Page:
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Channel Mastery + SIA Bi-Weekly Consumer Behavior Pulse – October 28, 2020

October 28, 2020 | 0 Comments

Don’t expect any predictions from us this week! With under seven days until the election, we’ll leave forecasting to the pundits and pollsters. What we can say with certainty is that uncertainty is a primary driver of consumer behavior right now. 

A streak of consumer optimism is poking its head up, but these seven months of pandemic stress and lost income aren’t yet entirely in the rearview mirror for most Americans. 

Pandemic Stress is Real

To quote from an infographic from VisualCapitalist.com, “For millions of people, economic disruptions associated with COVID-19 are beginning to take their toll.” 

  • 57% of Americans are experiencing COVID-related income reductions
  • 75% of Americans are “very worried” about their financial future
  • 70% of Americans delayed big purchases this year
  • 35% report that their current savings can only cover one month of expenses if they lose their job

Which Leads to Changes in (Possibly Permanent) Consumer Behaviors

Results from McKinsey’s September consumer research poll were posted last week. The research recognizes these COVID-inspired changes in consumer behavior:

  • 20-40% decrease in intent to spend on discretionary categories 
  • 20-40% increase in intent to shop online
  • 73% of consumers have switched brands, stores or the way they shop (a.k.a. decreased loyalty)
  • 64% have not returned to pre-COVID shopping behaviors

The big question is which of these will establish post-COVID permanence in consumer shopping behaviors?

Economic Indicators Say…Huh? 

According to the team at NPR’s Planet Money, economic indicators are still sending mixed messages and are up for interpretation. The economy rebounded strongly in the third quarter, possibly up 8% (TBD when official numbers are released at the end of this week). The unemployment rate has fallen from 15% to 8%. Consumer confidence in September saw its biggest spike in 17 years.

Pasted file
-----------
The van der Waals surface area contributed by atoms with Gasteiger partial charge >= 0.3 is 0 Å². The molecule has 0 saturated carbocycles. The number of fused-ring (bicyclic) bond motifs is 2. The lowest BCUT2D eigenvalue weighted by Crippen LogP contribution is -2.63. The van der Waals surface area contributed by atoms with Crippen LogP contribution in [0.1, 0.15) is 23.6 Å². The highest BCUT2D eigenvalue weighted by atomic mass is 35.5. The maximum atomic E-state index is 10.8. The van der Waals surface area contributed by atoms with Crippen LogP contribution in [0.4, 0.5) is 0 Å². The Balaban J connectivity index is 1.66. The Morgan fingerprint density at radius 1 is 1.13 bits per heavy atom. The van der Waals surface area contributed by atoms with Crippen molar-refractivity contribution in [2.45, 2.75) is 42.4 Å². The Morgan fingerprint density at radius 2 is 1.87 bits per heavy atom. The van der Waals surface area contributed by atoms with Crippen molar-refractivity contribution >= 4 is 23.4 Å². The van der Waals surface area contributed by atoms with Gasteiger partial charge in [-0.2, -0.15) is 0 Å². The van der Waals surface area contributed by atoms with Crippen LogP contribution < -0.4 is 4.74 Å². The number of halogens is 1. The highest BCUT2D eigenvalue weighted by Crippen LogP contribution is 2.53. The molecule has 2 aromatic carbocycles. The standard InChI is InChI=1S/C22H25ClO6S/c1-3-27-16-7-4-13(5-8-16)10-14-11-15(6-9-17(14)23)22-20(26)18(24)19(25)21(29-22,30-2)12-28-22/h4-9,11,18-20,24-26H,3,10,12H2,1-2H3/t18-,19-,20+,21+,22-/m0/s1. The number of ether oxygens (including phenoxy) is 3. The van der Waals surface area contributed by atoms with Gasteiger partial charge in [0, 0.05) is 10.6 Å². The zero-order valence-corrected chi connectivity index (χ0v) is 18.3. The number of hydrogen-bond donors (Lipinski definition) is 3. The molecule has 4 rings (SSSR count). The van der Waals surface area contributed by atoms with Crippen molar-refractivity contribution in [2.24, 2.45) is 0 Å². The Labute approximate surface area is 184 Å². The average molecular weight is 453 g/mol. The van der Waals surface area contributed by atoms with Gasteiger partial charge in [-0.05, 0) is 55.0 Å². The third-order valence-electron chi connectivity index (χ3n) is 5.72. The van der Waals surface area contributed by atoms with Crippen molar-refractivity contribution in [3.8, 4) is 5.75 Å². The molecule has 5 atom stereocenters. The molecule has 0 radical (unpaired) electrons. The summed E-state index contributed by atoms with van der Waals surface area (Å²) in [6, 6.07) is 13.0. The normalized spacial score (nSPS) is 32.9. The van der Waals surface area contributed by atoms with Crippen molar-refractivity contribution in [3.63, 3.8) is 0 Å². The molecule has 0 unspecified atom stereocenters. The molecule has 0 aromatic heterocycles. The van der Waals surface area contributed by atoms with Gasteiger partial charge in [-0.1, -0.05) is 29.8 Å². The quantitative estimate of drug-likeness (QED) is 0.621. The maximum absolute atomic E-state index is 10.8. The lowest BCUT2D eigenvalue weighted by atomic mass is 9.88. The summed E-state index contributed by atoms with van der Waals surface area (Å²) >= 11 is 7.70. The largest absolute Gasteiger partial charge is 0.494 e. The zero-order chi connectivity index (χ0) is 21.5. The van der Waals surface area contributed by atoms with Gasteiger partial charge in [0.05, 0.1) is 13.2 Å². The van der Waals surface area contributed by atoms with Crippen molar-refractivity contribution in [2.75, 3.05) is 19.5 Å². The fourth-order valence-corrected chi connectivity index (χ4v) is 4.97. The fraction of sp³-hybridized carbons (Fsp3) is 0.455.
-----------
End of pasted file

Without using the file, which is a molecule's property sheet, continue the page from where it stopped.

All good news, right? Yet, some legitimate explanations expose a more guarded picture, which also deserves consideration for snowsports’ brands and retailers heading into the winter. Take consumer confidence, for example. Consumers are showing intent to buy goods, but remain bearish on services (like travel, restaurants, events). How this manifests in ski business operations remains to be seen.

Holidays Aren’t Cancelled, But Priorities are Shifted

Deloitte came out with holiday 2020 forecasts that emphasize what we’ve been reporting on consumer preferences: price, value and convenience are top priorities. The “2020 Deloitte Holiday Research Survey: Reimagining Traditions” confirms some results from similar research, and draws a few conclusions that we haven’t seen elsewhere.  According to SGB Media, the Deloitte survey expects:

  • 7% overall drop in holiday spending per household, compared to 2019 (McKinsey suggests this number may be as great as 25% decrease)
  • 38% of consumer plan to spend less than they did in 2019
  • 71% of consumer report a same or better financial situation compared to 2019; 29% a worse household financial situation
  • 69% of consumers prefer to shop in-store close to home, but this year plan to spend 64% of their total holiday shopping budget online
  • 51% of consumers are nervous about shopping in-store; 65% will shop online to avoid crowds
  • 61% of consumer still say a “great deal” will persuade them to shop with a retailer 
  • 34% decline in holiday travel

SIA Take

It’s time to dig into our strengths: caring for our communities, sharing our passions for snowsports, and welcoming everyone to the joy of the mountains. Don’t worry. We haven’t secretly replaced your hard-hitting consumer behavior report with motivational platitudes. Our strengths can be the antidotes to the uncertainties we cannot control and the foundations for maintaining–and even building–our business through tumult. 

Consumers are feeling vulnerable, due to their economic situation, their health concerns, and yes, even their buying decisions. Look for opportunities to provide strength and comfort. A few ideas: compassion, thorough product expertise and thoughtful recommendations, easy return policies, safe and contactless shopping experiences, clear pricing (especially for items at lower price points), and gratitude at every stage of the consumer shopping journey. 

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